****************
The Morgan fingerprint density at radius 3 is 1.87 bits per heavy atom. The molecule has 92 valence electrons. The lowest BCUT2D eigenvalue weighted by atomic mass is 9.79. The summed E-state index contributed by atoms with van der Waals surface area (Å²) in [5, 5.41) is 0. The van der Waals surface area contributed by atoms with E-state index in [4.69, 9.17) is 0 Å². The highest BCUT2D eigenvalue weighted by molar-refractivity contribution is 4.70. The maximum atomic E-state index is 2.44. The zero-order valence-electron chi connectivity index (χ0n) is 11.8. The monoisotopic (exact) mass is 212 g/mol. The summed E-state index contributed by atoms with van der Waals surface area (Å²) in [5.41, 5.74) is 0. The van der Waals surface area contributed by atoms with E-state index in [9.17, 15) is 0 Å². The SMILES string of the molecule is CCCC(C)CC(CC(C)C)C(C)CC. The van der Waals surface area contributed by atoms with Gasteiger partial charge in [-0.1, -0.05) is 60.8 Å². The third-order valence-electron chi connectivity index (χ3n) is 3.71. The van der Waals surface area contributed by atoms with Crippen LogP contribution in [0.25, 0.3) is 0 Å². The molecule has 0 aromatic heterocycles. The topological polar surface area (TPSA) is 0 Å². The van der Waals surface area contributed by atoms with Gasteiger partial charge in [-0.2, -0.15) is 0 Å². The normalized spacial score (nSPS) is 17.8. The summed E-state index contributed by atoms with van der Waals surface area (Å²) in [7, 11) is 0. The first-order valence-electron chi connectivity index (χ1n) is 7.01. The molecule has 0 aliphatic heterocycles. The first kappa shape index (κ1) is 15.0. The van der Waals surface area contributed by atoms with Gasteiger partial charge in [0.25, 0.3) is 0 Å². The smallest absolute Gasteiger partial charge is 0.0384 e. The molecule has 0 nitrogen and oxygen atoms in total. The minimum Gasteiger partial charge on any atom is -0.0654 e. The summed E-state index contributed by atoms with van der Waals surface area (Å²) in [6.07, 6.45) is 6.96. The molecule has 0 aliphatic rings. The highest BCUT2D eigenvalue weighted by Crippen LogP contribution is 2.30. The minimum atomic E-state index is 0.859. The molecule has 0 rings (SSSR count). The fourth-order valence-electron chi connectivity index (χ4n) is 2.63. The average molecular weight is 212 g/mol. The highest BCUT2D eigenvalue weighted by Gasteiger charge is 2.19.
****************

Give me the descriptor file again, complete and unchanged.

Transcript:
The Morgan fingerprint density at radius 3 is 1.87 bits per heavy atom. The molecule has 92 valence electrons. The lowest BCUT2D eigenvalue weighted by atomic mass is 9.79. The summed E-state index contributed by atoms with van der Waals surface area (Å²) in [5, 5.41) is 0. The van der Waals surface area contributed by atoms with E-state index in [4.69, 9.17) is 0 Å². The highest BCUT2D eigenvalue weighted by molar-refractivity contribution is 4.70. The maximum atomic E-state index is 2.44. The zero-order valence-electron chi connectivity index (χ0n) is 11.8. The monoisotopic (exact) mass is 212 g/mol. The summed E-state index contributed by atoms with van der Waals surface area (Å²) in [5.41, 5.74) is 0. The van der Waals surface area contributed by atoms with E-state index in [9.17, 15) is 0 Å². The SMILES string of the molecule is CCCC(C)CC(CC(C)C)C(C)CC. The van der Waals surface area contributed by atoms with Gasteiger partial charge in [-0.1, -0.05) is 60.8 Å². The third-order valence-electron chi connectivity index (χ3n) is 3.71. The van der Waals surface area contributed by atoms with Crippen LogP contribution in [0.25, 0.3) is 0 Å². The molecule has 0 aromatic heterocycles. The topological polar surface area (TPSA) is 0 Å². The van der Waals surface area contributed by atoms with Gasteiger partial charge in [-0.2, -0.15) is 0 Å². The normalized spacial score (nSPS) is 17.8. The summed E-state index contributed by atoms with van der Waals surface area (Å²) in [7, 11) is 0. The first-order valence-electron chi connectivity index (χ1n) is 7.01. The molecule has 0 aliphatic heterocycles. The first kappa shape index (κ1) is 15.0. The van der Waals surface area contributed by atoms with Gasteiger partial charge in [0.25, 0.3) is 0 Å². The smallest absolute Gasteiger partial charge is 0.0384 e. The molecule has 0 nitrogen and oxygen atoms in total. The minimum Gasteiger partial charge on any atom is -0.0654 e. The summed E-state index contributed by atoms with van der Waals surface area (Å²) in [6.07, 6.45) is 6.96. The molecule has 0 aliphatic rings. The highest BCUT2D eigenvalue weighted by Crippen LogP contribution is 2.30. The minimum atomic E-state index is 0.859. The molecule has 0 rings (SSSR count). The fourth-order valence-electron chi connectivity index (χ4n) is 2.63. The average molecular weight is 212 g/mol. The highest BCUT2D eigenvalue weighted by Gasteiger charge is 2.19.